Tuesday, April 13, 2010

Across the Wide Missouri

Thespian Hall, where the big concerts were held

We played the Big Muddy Festival in Boonville, MO, this past weekend. It was a gonzo kinda deal, with us leaving Friday morning from Greensboro Airport, down to Atlanta, then over to St. Louis, where we grabbed a Red Roof Inn and a sandwich at Jack in the Box, then over to Maplewood where there's a club called the Focal Point. We did a concert there, then crashed at the Red Roof, back on the road by 8 am to drive out to Boonville, and old river town about in the center of Missouri. I had a fiddle workshop at 11 am, then we had other "miniconcerts" in the afternoon, then we closed the main concert, hitting the sack about 1 am. Then up at 7ish, on the road back to St. Louis to catch our flight, one stop at Cincinnati, and because the flight crew on the last leg back to Greensboro was two hours late leaving Minneapolis, a long wait, and finally homeish, Greensboro at 11:20 pm, home fer real, and to bed. Thus does the Craver,Hicks,Watson, Newberry Group appear and disappear till the next time round. This coming weekend Libby and I are driving over to Weldon, NC, to play a contra. A far more stately sort of deal.

You know how planes are. I didn't even have a piece of paper to write on, so I missed a poem that came as I watched the landscape from 25,000 feet as we crossed the territory from Atlanta to St. Louis. I got nothing, but it was there at the time. The terrain from that height is pretty much the same all the way. The trees hadn't budded out, but there was lots of green grass. Missouri was exactly like NC, maybe a day or two behind at most. Redbud must be the state tree. They were everywhere, and in full bloom. The pollen was about the same too. Because the winter turned instantly to summer, everything exploded at once. Singing at the Focal Point was tough for me--the pollen gets me pretty good in the throat and nose. At least I wasn't sneezing on stage. That's for the fescue, which doesn't get going till mid-May.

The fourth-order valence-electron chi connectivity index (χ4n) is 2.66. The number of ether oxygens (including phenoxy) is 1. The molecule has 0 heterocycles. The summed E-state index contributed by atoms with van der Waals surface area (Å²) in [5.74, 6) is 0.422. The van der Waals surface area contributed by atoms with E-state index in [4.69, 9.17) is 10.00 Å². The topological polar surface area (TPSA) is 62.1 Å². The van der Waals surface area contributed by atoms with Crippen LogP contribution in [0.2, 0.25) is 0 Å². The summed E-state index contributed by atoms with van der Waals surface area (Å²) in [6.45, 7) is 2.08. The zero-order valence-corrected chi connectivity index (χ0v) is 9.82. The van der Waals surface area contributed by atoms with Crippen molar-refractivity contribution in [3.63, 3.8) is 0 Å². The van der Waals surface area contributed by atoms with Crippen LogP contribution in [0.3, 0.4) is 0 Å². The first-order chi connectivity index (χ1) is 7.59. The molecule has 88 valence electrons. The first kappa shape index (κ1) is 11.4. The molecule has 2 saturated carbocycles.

We're all beavers you know. I always think of the continent as it was, before the prairie met the plow so to speak. The human activity is constant and endless. The roads are full of cars, 24/7, the lights run along the rivers as far as you can see from the height of the planes--on the way back to Greensboro I could see the Ohio for at least half the trip it seemed like, city after city. In Boonville, built before the Civil War and named for ole Daniel, who left NC and made it to Colorado, the houses and buildings are mostly brick, but obviously rather hand-made, which means all sorts of interesting details they don't do any more because it's too expensive. Ogee bricks in a course to make a shadow line and define a column. Curved bricks to make round columns on the opera hall we did the night concert in, which also had thick masonry walls and was used for a while as a stockade. Cut stone blocks, where you could see the drill marks, for foundations. Arches galore.

Now Boonville sports a couple of floating casinos on the Missouri. We were too busy up the hill to actually get down to the river. Maybe next trip--I'd have liked to spent a day wandering the little town with my camera--which I didn't bring this time. Literature on Boonville says that Native Americans lived around there for ten thousand years before Dan'l arrived and run 'em off.

If you like swing music, check out the band Swing deVille, which opened the show. They feature two great young Missouri fiddlers. Here's a link:
Missouri is one of the "capitals" of fiddling anyways, so it wasn't surprising that these two guys were great. This band plays both Texas Swing, and more "modern" swing-ish music, including even neat original tunes like "Arabesque," by their guitar player. I suggested to Matt, one of the fiddlers, that he might like listening to some Satie and seeing how those haunting melodies could be placed into the swing idiom. I hope he does.

I like the fact that we're running smaller planes these days. The captain of the last late leg came on board and said, "I thought I was going home, but it's Greensboro. I'll get us there a little faster than usual." And he did too.

Yesterday I was back on the chimney, and the trees have all leafed out here--the summer woods has returned. The pollen is still around I'm sorry to report.

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